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Polybius, Histories 224 0 Browse Search
C. Julius Caesar, Commentaries on the Civil War (ed. William Duncan) 62 0 Browse Search
Cornelius Tacitus, The History (ed. Alfred John Church, William Jackson Brodribb) 20 0 Browse Search
M. Tullius Cicero, Orations, for Quintius, Sextus Roscius, Quintus Roscius, against Quintus Caecilius, and against Verres (ed. C. D. Yonge) 18 0 Browse Search
M. Tullius Cicero, Orations, The fourteen orations against Marcus Antonius (Philippics) (ed. C. D. Yonge) 16 0 Browse Search
Richard Hakluyt, The Principal Navigations, Voyages, Traffiques, and Discoveries of the English Nation 16 0 Browse Search
E. T. Merrill, Commentary on Catullus (ed. E. T. Merrill) 14 0 Browse Search
C. Julius Caesar, Gallic War 12 0 Browse Search
Diodorus Siculus, Library 12 0 Browse Search
M. Tullius Cicero, Orations, Three orations on the Agrarian law, the four against Catiline, the orations for Rabirius, Murena, Sylla, Archias, Flaccus, Scaurus, etc. (ed. C. D. Yonge) 10 0 Browse Search
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Browsing named entities in Vitruvius Pollio, The Ten Books on Architecture (ed. Morris Hicky Morgan). You can also browse the collection for Spain (Spain) or search for Spain (Spain) in all documents.

Your search returned 4 results in 4 document sections:

Vitruvius Pollio, The Ten Books on Architecture (ed. Morris Hicky Morgan), BOOK II, CHAPTER I: THE ORIGIN OF THE DWELLING HOUSE (search)
h mud. Others made walls of lumps of dried mud, covering them with reeds and leaves to keep out the rain and the heat. Finding that such roofs could not stand the rain during the storms of winter, they built them with peaks daubed with mud, the roofs sloping and projecting so as to carry off the rain water. 4. That houses originated as I have written above, we can see for ourselves from the buildings that are to this day constructed of like materials by foreign tribes: for instance, in Gaul, Spain, Portugal, and Aquitaine, roofed with oak shingles or thatched. Among the Colchians in Pontus, where there are forests in plenty, they lay down entire trees flat on the ground to the right and the left, leaving between them a space to suit the length of the trees, and then place above these another pair of trees, resting on the ends of the former and at right angles with them. These four trees enclose the space for the dwelling. Then upon these they place sticks of timber, one after the othe
Vitruvius Pollio, The Ten Books on Architecture (ed. Morris Hicky Morgan), BOOK VI, CHAPTER I: ON CLIMATE AS DETERMINING THE STYLE OF THE HOUSE (search)
CHAPTER I: ON CLIMATE AS DETERMINING THE STYLE OF THE HOUSE 1. IF our designs for private houses are to be correct, we must at the outset take note of the countries and climates in which they are built. One style of house seems appropriate to build in Egypt, another in Spain, a different kind in Pontus, one still different in Rome, and so on with lands and countries of other characteristics. This is because one part of the earth is directly under the sun's course, another is far away from it, while another lies midway between these two. Hence, as the position of the heaven with regard to a given tract on the earth leads naturally to different characteristics, owing to the inclination of the circle of the zodiac and the course of the sun, it is obvious that designs for houses ought similarly to conform to the nature of the country and to diversities of climate. 2. In the north, houses should be entirely roofed over and sheltered as much as possible, not in the open, though having a wa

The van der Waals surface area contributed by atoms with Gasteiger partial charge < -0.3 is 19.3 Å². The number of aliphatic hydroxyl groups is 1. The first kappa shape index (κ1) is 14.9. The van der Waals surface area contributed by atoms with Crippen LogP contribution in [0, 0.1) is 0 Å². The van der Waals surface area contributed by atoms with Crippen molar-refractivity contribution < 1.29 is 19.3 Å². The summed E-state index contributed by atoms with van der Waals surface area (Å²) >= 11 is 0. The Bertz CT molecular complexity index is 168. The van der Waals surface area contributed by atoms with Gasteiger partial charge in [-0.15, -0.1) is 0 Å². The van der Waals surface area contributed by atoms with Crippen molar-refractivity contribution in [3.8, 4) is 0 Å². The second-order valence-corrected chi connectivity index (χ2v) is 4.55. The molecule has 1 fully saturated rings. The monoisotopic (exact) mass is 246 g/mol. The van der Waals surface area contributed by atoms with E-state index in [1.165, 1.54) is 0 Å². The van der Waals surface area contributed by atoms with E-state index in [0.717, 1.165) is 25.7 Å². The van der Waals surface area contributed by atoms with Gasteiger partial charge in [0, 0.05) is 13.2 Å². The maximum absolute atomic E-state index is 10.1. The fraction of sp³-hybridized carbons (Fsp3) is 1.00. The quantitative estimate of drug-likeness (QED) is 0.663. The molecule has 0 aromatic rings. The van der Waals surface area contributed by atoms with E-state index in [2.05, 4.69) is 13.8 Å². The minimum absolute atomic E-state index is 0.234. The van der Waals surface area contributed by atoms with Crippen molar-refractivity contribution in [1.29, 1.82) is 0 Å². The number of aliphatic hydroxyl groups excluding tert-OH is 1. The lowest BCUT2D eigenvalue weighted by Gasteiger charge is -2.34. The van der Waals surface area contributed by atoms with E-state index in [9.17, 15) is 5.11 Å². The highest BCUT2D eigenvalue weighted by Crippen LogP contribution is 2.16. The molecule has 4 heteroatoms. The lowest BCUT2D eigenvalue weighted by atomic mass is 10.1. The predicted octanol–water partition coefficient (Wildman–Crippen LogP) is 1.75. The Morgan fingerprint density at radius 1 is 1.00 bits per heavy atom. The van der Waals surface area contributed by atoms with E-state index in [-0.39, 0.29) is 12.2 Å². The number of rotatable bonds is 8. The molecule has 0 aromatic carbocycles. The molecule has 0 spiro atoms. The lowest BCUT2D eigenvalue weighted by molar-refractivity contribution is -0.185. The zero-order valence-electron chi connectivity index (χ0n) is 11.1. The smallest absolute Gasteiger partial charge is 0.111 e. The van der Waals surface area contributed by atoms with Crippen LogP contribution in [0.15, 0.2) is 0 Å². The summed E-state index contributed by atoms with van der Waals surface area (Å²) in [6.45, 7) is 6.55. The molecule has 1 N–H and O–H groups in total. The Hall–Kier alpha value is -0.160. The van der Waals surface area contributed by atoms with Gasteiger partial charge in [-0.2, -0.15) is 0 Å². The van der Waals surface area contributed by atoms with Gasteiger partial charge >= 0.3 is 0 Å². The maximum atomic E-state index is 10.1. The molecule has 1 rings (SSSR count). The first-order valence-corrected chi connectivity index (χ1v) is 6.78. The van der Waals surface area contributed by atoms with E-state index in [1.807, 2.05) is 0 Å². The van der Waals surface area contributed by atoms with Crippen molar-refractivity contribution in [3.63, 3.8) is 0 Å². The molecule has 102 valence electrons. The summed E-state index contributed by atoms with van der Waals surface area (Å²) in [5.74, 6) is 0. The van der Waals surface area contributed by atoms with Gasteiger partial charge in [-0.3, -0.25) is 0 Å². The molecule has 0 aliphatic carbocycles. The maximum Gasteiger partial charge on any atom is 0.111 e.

Vitruvius Pollio, The Ten Books on Architecture (ed. Morris Hicky Morgan), BOOK VII, CHAPTER VII: NATURAL COLOURS (search)
st, is not now to be had because in the times when there were slaves in the Athenian silver mines, they would dig galleries underground in order to find the silver. Whenever a vein of ochre was found there, they would follow it up like silver, and so the ancients had a fine supply of it to use in the polished finishings of their stucco work. 2. Red earths are found in abundance in many places, but the best in only a few, for instance at Sinope in Pontus, in Egypt, in the Balearic islands of Spain, as well as in Lemnos, an island the enjoyment of whose revenues the Senate and Roman people granted to the Athenians. 3. Paraetonium white gets its name from the place where it is dug up. The same is the case with Melian white, because there is said to be a mine of it in Melos, one of the islands of the Cyclades. 4. Green chalk is found in numerous places, but the best at Smyrna. The Greeks call it qeodotei=on because this kind of chalk was first found on the estate of a person named Theo
Vitruvius Pollio, The Ten Books on Architecture (ed. Morris Hicky Morgan), BOOK VII, CHAPTER IX: CINNABAR (continued) (search)
and finally he should smooth it all off by rubbing it down with a wax candle and clean linen cloths, just as naked marble statues are treated. 4. This process is termed ga/nwsis in Greek. The protecting coat of Pontic wax prevents the light of the moon and the rays of the sun from licking up and drawing the colour out of such polished finishing. The manufactories which were once at the mines of the Ephesians have now been transferred to Rome, because this kind of ore was later discovered in Spain. The clods are brought from the mines there, and treated in Rome by public contractors. These manufactories are between the temples of Flora and Quirinus. 5. Cinnabar is adulterated by mixing lime with it. Hence, one will have to proceed as follows, if one wishes to prove that it is unadulterated. Take an iron plate, put the cinnabar upon it, and lay it on the fire until the plate gets red hot. When the glowing heat makes the colour change and turn black, remove the plate from the fire, and